After the invasion, attacks against Christians became more frequent, inspired by Osama bin Laden’s messages. A Sunni Jordanian named Abu Musab al-Zarqawi planted the early seeds of Al Qaeda in Iraq in 2004. His targets were Shiite Muslims—to extremist Sunnis, inauthentic Muslims—and Christians. At the same time, another jihadi group, Ansar al-Sunna, also began to threaten Christian families. Then came the Islamic State.

These insurgency groups launched a series of bombings that targeted many churches in Iraq, including St. Mary’s, where I had worshipped before the war. In a horrific incident on October 31, 2010, a group of jihadis from the Islamic State wearing suicide vests entered Our Lady of Salvation Church in Baghdad during the evening mass, and killed fifty-eight people, including priests, worshippers, and police officers. The brutal attack was an act of retaliation against a Florida evangelical minister who had threatened to burn the Koran. In a later message, the Islamic State called the church a “dirty den of idolatry.”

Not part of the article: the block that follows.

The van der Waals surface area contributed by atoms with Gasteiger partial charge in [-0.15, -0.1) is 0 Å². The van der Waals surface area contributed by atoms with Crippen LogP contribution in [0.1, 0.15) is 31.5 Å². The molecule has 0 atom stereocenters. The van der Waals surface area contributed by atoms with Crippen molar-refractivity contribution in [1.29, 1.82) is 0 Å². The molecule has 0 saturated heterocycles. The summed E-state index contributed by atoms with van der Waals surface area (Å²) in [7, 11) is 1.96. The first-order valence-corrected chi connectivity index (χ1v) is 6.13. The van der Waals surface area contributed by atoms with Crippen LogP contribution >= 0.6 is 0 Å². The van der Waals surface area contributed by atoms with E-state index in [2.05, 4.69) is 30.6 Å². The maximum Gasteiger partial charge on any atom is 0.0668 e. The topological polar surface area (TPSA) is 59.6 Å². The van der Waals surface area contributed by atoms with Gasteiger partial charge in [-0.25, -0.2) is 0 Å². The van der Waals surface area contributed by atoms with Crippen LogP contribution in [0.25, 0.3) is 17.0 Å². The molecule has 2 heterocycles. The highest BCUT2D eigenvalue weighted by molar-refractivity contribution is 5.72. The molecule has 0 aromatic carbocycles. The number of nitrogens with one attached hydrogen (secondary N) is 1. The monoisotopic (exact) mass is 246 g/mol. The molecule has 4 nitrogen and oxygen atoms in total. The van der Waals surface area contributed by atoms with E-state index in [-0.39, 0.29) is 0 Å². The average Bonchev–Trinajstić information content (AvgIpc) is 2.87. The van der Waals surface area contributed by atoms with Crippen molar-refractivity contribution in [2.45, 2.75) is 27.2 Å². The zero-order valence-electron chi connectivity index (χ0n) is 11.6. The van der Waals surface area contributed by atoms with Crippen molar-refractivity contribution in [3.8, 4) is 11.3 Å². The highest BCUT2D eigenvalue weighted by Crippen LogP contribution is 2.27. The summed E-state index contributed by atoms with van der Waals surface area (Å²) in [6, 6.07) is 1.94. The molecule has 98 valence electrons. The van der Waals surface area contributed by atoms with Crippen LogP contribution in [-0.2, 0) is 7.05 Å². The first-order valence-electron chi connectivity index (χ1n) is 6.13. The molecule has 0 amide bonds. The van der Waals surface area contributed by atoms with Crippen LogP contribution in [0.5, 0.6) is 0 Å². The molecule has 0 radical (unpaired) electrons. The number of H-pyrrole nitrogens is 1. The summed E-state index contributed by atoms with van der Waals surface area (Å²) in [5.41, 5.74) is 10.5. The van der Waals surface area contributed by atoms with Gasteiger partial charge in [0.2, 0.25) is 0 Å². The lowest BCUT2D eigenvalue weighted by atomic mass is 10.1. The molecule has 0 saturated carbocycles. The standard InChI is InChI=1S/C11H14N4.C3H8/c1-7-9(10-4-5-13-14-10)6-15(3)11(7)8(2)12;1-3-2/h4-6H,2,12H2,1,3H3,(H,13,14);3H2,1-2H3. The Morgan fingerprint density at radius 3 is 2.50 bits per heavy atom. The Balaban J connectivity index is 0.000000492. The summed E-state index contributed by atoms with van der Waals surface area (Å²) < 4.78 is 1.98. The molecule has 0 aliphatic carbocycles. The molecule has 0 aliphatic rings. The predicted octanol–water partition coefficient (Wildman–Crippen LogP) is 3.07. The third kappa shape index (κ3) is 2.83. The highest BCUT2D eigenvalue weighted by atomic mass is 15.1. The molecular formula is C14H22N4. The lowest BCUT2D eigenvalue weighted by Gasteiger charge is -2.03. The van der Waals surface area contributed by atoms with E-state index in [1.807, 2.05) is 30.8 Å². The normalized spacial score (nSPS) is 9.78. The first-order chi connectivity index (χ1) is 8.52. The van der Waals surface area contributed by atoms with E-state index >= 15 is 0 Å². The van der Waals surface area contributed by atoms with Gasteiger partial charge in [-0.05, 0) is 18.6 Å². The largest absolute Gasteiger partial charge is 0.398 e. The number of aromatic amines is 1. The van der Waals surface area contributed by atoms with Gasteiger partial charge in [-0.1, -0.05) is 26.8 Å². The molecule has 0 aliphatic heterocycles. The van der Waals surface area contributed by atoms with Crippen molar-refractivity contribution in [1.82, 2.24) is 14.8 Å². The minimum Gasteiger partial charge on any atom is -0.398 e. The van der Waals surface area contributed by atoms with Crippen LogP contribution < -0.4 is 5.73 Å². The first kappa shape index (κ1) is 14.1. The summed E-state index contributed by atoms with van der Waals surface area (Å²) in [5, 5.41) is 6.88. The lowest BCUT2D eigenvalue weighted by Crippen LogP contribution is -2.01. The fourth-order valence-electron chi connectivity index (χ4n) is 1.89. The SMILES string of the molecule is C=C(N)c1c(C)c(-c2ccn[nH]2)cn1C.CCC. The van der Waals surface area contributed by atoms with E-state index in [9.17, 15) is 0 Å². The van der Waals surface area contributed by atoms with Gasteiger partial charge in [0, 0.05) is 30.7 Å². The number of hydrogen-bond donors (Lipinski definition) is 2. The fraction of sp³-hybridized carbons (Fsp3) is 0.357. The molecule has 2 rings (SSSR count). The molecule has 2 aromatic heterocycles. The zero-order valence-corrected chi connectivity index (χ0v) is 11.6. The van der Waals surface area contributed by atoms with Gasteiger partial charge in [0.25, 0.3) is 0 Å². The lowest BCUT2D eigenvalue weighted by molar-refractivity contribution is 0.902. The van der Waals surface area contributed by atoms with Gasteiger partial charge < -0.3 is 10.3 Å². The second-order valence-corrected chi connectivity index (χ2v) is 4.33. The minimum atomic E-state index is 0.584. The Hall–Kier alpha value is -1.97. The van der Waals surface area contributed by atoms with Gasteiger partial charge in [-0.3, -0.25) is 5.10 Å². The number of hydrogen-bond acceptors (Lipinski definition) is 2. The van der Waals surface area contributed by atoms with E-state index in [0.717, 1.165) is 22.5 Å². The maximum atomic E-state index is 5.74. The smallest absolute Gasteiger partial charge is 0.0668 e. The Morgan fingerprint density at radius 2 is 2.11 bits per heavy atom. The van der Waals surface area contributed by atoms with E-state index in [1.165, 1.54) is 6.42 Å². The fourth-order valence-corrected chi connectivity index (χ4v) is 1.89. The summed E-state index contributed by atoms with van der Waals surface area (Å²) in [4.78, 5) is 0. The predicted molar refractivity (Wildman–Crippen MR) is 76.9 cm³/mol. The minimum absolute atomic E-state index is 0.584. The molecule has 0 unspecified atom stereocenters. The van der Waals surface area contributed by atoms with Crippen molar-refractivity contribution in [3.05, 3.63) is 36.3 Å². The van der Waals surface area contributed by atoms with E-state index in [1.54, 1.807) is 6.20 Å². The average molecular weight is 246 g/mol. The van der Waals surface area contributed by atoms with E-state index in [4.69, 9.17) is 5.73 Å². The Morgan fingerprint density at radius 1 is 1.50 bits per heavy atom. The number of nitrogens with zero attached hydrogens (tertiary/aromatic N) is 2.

On June 10, 2014, the Islamic State captured Mosul. I was in my hotel room listening to the BBC when my driver rushed in. He was hearing reports that the Islamic State was only sixty miles from the capital. For days, we had no news, and then the reports began to trickle out. Christians were told to leave or die. Soon after, I visited William Warda in his Baghdad home. Warda was the head of political and military affairs for a political party called the Assyrian Democratic Movement. He was born in Mosul and graduated from the university there. When I found him in his office, he was distraught. He was trying to reach his relatives, but the phone lines were down. “It’s a cleansing of all Christians from the region,” he said.

We sat drinking coffee in a dark room, and Warda shifted the cup between his hands. His aides came in and out, speaking urgently to him in Arabic. People were showing up at his door for advice: Should they stay in Iraq and risk extermination, they asked, or flee to join relatives outside the country and risk living in permanent exile? “How can I tell them not to go?” he asked, his voice thick with sorrow. “I know they have no future here. But if they go . . . we as Christians have no future here.”…